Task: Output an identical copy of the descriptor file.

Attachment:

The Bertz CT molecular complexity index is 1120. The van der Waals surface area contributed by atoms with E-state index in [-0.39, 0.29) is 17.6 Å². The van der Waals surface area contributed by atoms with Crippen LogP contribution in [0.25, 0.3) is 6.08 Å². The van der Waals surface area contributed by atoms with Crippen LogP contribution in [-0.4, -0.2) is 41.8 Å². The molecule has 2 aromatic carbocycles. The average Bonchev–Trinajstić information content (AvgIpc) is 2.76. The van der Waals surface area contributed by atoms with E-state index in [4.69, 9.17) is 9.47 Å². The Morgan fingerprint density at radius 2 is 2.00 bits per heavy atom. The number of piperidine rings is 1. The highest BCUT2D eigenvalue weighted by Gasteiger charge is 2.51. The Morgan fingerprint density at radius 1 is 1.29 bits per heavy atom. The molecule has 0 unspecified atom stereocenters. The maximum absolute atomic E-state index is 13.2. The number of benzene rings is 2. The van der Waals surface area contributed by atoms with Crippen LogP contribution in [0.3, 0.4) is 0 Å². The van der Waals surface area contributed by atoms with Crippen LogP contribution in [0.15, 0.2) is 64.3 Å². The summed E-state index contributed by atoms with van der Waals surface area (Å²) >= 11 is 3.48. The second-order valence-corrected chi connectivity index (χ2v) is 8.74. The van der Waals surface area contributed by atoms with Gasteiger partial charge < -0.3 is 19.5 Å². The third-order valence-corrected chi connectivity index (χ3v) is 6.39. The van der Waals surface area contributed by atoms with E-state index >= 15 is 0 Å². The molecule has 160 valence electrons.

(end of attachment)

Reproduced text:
The Bertz CT molecular complexity index is 1120. The van der Waals surface area contributed by atoms with E-state index in [-0.39, 0.29) is 17.6 Å². The van der Waals surface area contributed by atoms with Crippen LogP contribution in [0.25, 0.3) is 6.08 Å². The van der Waals surface area contributed by atoms with Crippen LogP contribution in [-0.4, -0.2) is 41.8 Å². The molecule has 2 aromatic carbocycles. The average Bonchev–Trinajstić information content (AvgIpc) is 2.76. The van der Waals surface area contributed by atoms with E-state index in [4.69, 9.17) is 9.47 Å². The Morgan fingerprint density at radius 2 is 2.00 bits per heavy atom. The number of piperidine rings is 1. The highest BCUT2D eigenvalue weighted by Gasteiger charge is 2.51. The Morgan fingerprint density at radius 1 is 1.29 bits per heavy atom. The molecule has 0 unspecified atom stereocenters. The maximum absolute atomic E-state index is 13.2. The number of benzene rings is 2. The van der Waals surface area contributed by atoms with Crippen LogP contribution in [0.3, 0.4) is 0 Å². The van der Waals surface area contributed by atoms with Crippen LogP contribution in [0.15, 0.2) is 64.3 Å². The summed E-state index contributed by atoms with van der Waals surface area (Å²) >= 11 is 3.48. The second-order valence-corrected chi connectivity index (χ2v) is 8.74. The van der Waals surface area contributed by atoms with Gasteiger partial charge < -0.3 is 19.5 Å². The third-order valence-corrected chi connectivity index (χ3v) is 6.39. The van der Waals surface area contributed by atoms with E-state index >= 15 is 0 Å². The molecule has 160 valence electrons.